Every year across North America, state fairs present something mysterious, awe-inspiring, and very fattening: life-sized sculptures made from butter.
Bald eagles, Elvis Presley, Harley-Davidson motorcycles, and even Da Vinci’s Last Supper have been rendered from coagulated milk fat.
No Margarine for Error
The first butter sculpture in America appeared at a fair in 1876, during America’s centennial. The sculpture had to be kept cool by buckets of ice that were constantly replenished.
The artist behind the rise of butter portraits was Pamela H. Simpson. After using butter molds as a marketing tactic to sell her farm’s butter, she soon began making a living sculpting portraits of people out of butter. Among her clients was none other than Mary, Queen of Scots.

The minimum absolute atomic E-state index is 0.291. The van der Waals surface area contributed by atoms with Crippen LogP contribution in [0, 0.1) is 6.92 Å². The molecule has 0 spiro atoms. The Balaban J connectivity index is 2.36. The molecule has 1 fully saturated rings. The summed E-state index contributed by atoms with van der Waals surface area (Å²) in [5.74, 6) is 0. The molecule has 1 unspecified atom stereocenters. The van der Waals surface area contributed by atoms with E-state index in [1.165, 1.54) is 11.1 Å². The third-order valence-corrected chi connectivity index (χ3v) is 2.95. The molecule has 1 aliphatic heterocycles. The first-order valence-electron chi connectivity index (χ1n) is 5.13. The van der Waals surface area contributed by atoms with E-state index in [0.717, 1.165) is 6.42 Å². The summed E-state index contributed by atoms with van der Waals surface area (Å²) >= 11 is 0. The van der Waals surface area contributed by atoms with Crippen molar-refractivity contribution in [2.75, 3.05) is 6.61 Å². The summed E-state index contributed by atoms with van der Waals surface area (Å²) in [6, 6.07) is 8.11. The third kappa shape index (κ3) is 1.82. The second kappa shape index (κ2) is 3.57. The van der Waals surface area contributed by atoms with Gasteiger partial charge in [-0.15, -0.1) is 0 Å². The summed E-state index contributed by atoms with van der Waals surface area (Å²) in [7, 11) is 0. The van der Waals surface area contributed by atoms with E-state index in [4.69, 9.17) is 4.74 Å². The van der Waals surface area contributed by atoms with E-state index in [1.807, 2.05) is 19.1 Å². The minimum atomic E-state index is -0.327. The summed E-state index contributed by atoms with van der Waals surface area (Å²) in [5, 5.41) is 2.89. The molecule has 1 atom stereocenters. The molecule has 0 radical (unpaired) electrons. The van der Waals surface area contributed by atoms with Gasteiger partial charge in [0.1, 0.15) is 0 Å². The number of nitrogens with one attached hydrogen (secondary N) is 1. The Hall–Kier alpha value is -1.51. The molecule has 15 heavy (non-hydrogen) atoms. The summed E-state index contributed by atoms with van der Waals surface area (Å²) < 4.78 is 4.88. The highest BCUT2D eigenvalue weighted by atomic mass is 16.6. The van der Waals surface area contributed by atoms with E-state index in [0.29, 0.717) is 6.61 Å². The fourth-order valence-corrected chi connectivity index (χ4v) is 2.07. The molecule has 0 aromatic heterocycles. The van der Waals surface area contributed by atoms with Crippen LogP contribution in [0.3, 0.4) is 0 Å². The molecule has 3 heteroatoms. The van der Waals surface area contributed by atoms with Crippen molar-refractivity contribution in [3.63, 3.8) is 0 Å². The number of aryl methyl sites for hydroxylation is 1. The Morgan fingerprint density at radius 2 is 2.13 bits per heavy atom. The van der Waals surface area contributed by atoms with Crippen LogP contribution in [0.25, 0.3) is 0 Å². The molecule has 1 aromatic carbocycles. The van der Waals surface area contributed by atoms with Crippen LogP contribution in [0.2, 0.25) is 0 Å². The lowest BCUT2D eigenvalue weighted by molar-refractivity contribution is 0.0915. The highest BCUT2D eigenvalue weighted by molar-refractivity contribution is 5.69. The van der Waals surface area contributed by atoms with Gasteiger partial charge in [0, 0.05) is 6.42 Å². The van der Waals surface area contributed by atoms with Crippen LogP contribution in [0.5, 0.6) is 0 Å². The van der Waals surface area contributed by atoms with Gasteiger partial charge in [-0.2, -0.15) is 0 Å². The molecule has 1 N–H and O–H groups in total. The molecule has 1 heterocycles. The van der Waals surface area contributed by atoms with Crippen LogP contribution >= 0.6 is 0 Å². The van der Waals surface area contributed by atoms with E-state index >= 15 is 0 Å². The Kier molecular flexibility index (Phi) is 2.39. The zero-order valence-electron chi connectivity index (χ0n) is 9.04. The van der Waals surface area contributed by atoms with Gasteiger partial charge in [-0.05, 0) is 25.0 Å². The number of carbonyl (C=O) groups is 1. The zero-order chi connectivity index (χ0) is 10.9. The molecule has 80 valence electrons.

One such uncanny sculpture presented year after year is a cow itself made from the product of its udders. A life-sized cow sculpture requires 600 pounds of butter—which is actually much less than the usual 1,000 plus pounds a real cow weighs.